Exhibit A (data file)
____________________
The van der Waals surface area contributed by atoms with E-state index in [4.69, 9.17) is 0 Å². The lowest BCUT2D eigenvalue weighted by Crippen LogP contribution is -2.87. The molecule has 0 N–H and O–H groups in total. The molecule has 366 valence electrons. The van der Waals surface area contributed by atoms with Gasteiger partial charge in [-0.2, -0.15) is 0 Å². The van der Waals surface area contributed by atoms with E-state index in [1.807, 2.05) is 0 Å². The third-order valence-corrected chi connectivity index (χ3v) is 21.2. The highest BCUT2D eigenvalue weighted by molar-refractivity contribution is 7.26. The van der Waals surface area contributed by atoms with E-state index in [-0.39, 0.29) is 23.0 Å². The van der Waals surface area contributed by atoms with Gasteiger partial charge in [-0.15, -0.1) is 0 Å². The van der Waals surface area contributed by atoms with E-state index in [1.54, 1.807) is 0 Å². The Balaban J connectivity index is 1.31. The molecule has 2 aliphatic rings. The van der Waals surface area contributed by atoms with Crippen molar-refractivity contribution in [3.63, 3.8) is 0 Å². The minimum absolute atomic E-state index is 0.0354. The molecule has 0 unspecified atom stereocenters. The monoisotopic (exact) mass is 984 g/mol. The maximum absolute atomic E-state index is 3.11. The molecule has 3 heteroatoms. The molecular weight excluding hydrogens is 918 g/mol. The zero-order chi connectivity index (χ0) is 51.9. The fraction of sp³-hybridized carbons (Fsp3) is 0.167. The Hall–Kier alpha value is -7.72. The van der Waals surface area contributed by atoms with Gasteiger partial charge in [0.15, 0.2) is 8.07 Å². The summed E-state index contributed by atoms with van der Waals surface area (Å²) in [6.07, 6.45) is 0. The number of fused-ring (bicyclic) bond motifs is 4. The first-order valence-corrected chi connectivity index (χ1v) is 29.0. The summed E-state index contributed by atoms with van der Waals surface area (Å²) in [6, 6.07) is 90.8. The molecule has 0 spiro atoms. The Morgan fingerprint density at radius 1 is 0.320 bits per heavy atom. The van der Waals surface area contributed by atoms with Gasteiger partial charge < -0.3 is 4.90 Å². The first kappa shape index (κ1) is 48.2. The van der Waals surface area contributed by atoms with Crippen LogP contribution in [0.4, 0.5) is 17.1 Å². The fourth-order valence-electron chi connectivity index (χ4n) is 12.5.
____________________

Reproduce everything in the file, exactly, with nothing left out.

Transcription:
The van der Waals surface area contributed by atoms with E-state index in [4.69, 9.17) is 0 Å². The lowest BCUT2D eigenvalue weighted by Crippen LogP contribution is -2.87. The molecule has 0 N–H and O–H groups in total. The molecule has 366 valence electrons. The van der Waals surface area contributed by atoms with Gasteiger partial charge in [-0.2, -0.15) is 0 Å². The van der Waals surface area contributed by atoms with E-state index in [1.807, 2.05) is 0 Å². The third-order valence-corrected chi connectivity index (χ3v) is 21.2. The highest BCUT2D eigenvalue weighted by molar-refractivity contribution is 7.26. The van der Waals surface area contributed by atoms with E-state index in [-0.39, 0.29) is 23.0 Å². The van der Waals surface area contributed by atoms with Gasteiger partial charge in [-0.15, -0.1) is 0 Å². The van der Waals surface area contributed by atoms with E-state index in [1.54, 1.807) is 0 Å². The Balaban J connectivity index is 1.31. The molecule has 2 aliphatic rings. The van der Waals surface area contributed by atoms with Crippen molar-refractivity contribution in [3.63, 3.8) is 0 Å². The minimum absolute atomic E-state index is 0.0354. The molecule has 0 unspecified atom stereocenters. The monoisotopic (exact) mass is 984 g/mol. The maximum absolute atomic E-state index is 3.11. The molecule has 3 heteroatoms. The molecular weight excluding hydrogens is 918 g/mol. The zero-order chi connectivity index (χ0) is 51.9. The fraction of sp³-hybridized carbons (Fsp3) is 0.167. The Hall–Kier alpha value is -7.72. The van der Waals surface area contributed by atoms with Gasteiger partial charge in [0.15, 0.2) is 8.07 Å². The summed E-state index contributed by atoms with van der Waals surface area (Å²) in [6.07, 6.45) is 0. The number of fused-ring (bicyclic) bond motifs is 4. The first-order valence-corrected chi connectivity index (χ1v) is 29.0. The summed E-state index contributed by atoms with van der Waals surface area (Å²) in [6, 6.07) is 90.8. The molecule has 0 spiro atoms. The Morgan fingerprint density at radius 1 is 0.320 bits per heavy atom. The van der Waals surface area contributed by atoms with Gasteiger partial charge < -0.3 is 4.90 Å². The first kappa shape index (κ1) is 48.2. The van der Waals surface area contributed by atoms with Crippen LogP contribution in [0.4, 0.5) is 17.1 Å². The fourth-order valence-electron chi connectivity index (χ4n) is 12.5.